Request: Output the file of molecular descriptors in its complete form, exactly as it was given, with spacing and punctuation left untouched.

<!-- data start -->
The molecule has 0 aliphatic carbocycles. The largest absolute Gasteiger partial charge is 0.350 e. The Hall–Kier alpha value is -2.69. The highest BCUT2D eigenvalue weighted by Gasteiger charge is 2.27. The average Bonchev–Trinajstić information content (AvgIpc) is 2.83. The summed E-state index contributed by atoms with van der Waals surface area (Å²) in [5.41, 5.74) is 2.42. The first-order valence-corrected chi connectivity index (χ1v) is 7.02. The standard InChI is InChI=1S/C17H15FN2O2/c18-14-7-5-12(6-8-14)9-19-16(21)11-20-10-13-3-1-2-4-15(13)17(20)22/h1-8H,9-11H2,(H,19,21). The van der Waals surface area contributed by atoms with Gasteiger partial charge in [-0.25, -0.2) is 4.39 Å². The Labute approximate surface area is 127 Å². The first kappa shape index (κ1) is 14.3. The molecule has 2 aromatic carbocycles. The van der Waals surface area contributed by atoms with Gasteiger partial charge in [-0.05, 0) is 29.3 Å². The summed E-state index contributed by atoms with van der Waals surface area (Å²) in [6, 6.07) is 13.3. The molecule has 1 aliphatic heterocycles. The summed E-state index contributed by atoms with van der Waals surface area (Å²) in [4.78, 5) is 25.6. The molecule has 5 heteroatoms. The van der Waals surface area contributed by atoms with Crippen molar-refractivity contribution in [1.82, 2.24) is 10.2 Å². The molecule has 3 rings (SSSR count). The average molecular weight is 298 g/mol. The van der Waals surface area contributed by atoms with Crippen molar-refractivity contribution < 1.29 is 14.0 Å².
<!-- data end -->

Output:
The molecule has 0 aliphatic carbocycles. The largest absolute Gasteiger partial charge is 0.350 e. The Hall–Kier alpha value is -2.69. The highest BCUT2D eigenvalue weighted by Gasteiger charge is 2.27. The average Bonchev–Trinajstić information content (AvgIpc) is 2.83. The summed E-state index contributed by atoms with van der Waals surface area (Å²) in [5.41, 5.74) is 2.42. The first-order valence-corrected chi connectivity index (χ1v) is 7.02. The standard InChI is InChI=1S/C17H15FN2O2/c18-14-7-5-12(6-8-14)9-19-16(21)11-20-10-13-3-1-2-4-15(13)17(20)22/h1-8H,9-11H2,(H,19,21). The van der Waals surface area contributed by atoms with Gasteiger partial charge in [-0.25, -0.2) is 4.39 Å². The Labute approximate surface area is 127 Å². The first kappa shape index (κ1) is 14.3. The molecule has 2 aromatic carbocycles. The van der Waals surface area contributed by atoms with Gasteiger partial charge in [-0.05, 0) is 29.3 Å². The summed E-state index contributed by atoms with van der Waals surface area (Å²) in [6, 6.07) is 13.3. The molecule has 1 aliphatic heterocycles. The summed E-state index contributed by atoms with van der Waals surface area (Å²) in [4.78, 5) is 25.6. The molecule has 5 heteroatoms. The van der Waals surface area contributed by atoms with Crippen molar-refractivity contribution in [1.82, 2.24) is 10.2 Å². The molecule has 3 rings (SSSR count). The average molecular weight is 298 g/mol. The van der Waals surface area contributed by atoms with Crippen molar-refractivity contribution < 1.29 is 14.0 Å².